It’s really easy to dismiss the second half of Full Metal Jacket, because it isn’t as masterfully brilliant as the first half, but I think that’s doing the movie and Kubrick’s themes a disservice. Is it the lesser part of a clearly bifurcated film? Absolutely. But I think it requires all the more scrutiny because of its flaws, and because of how easily it gets lost in most of the broader discussions of the film. Taking place a year after training, we pick back up with Joker in Vietnam. He’s become a war correspondent for Stars and Stripes, which mostly requires him to sit around and enjoy living the high life of an occupying (liberating, if you want) force in the safety of the city while he interviews real war heroes and visiting top brass.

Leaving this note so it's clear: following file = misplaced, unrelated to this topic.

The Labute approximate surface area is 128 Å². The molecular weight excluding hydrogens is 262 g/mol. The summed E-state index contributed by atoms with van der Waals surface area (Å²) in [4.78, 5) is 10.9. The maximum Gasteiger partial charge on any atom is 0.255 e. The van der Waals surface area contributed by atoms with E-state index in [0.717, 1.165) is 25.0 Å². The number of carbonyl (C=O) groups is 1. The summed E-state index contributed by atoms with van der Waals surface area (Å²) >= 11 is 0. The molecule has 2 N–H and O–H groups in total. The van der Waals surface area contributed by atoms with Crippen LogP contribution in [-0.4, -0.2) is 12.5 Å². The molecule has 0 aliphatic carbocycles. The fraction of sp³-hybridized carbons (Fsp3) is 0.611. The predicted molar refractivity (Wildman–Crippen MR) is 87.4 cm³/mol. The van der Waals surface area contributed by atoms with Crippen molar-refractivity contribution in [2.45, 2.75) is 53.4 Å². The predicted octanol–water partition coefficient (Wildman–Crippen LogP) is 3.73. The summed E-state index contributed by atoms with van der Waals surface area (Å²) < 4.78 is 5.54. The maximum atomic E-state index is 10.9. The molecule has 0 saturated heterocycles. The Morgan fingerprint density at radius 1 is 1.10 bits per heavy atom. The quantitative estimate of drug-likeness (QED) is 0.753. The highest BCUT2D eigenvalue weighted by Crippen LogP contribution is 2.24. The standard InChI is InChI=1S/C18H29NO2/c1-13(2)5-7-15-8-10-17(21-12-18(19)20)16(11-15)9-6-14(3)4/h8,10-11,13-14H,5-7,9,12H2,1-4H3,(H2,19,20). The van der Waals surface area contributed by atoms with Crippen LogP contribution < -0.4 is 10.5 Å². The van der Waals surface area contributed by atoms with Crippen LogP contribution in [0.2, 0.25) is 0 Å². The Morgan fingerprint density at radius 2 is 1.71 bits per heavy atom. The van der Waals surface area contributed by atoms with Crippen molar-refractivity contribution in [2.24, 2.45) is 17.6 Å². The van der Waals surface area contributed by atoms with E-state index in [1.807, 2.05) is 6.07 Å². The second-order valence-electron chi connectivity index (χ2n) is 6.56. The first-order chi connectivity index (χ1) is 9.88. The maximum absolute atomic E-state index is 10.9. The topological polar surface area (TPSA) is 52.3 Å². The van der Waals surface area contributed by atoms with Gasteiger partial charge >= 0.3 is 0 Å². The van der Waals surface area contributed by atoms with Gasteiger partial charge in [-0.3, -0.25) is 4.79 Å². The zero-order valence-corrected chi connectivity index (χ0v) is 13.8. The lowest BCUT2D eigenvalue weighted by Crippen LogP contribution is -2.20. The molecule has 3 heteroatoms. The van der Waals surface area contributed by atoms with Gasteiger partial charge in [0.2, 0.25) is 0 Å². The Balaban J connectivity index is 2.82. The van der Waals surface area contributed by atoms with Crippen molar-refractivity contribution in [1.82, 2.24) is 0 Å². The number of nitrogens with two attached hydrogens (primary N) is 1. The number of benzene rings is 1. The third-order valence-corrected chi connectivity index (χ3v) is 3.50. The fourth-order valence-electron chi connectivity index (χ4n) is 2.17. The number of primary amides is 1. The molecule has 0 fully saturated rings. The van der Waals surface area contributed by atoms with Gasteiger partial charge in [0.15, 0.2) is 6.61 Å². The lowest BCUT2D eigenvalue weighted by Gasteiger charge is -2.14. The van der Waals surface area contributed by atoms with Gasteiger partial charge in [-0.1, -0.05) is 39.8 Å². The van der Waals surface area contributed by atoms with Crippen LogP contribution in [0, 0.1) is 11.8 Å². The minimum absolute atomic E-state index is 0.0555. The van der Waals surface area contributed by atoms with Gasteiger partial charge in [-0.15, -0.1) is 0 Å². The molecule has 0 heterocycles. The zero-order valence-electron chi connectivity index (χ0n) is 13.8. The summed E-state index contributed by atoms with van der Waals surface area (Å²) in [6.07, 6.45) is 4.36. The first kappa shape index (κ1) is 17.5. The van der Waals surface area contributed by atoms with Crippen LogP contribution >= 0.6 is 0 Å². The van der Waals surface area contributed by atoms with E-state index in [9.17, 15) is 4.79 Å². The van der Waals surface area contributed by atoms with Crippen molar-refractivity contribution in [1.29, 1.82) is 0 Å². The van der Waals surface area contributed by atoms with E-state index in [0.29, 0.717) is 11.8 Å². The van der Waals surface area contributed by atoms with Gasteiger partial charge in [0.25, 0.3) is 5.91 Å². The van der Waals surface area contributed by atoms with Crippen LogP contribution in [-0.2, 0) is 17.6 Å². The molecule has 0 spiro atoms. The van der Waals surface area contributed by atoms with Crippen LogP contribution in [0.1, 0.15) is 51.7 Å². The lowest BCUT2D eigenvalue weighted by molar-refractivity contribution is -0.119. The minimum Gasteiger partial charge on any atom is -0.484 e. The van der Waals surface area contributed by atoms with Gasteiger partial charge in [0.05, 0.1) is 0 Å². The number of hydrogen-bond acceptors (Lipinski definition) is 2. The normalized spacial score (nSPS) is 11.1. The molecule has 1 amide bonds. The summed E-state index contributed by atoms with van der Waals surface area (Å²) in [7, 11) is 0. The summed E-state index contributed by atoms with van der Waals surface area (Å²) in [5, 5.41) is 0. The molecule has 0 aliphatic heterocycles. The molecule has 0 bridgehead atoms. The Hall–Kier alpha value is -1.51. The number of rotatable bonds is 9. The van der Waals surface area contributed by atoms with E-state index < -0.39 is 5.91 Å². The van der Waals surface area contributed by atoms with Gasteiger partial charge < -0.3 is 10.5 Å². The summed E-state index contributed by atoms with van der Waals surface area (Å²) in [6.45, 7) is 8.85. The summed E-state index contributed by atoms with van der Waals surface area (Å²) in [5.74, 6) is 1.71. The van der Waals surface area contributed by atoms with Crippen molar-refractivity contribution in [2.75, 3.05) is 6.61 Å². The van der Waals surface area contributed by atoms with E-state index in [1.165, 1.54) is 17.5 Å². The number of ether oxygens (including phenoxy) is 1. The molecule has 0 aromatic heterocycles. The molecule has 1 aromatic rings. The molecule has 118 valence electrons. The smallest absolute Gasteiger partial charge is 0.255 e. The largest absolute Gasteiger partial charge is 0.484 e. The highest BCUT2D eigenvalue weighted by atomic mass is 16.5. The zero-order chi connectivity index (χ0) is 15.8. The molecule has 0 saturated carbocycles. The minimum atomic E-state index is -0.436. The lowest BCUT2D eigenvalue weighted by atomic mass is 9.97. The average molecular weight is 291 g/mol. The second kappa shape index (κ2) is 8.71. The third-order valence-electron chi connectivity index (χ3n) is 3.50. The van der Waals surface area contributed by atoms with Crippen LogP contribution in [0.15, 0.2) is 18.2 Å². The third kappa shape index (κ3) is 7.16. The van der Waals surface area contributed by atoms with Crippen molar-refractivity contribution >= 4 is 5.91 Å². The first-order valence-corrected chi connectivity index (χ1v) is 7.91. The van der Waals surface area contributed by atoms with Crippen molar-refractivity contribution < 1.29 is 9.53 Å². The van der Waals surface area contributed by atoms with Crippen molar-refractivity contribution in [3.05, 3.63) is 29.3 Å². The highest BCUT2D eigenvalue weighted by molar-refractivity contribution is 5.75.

The Vietnam sequence is shapeless, but that is by design. Joker and his friends spend most of their time sitting around bullshitting each other, casually haggling prices with Vietnamese prostitutes like they don’t have a care in the world. Joker’s compatriots make fun of him for having not seen any real action, and Joker has the antsy quality of a man tired of peace that only the people who haven’t seen any sort of real combat seem to have. But that dichotomy is in keeping with Joker, who was always the smartest of his recruits, a soldier who wears a peace symbol on his flak jacket to, as he claims, “represent the duality of man.” He gets his chance, then, when the Tet offensive drives him and his crew out of the lap of luxury and out into the field.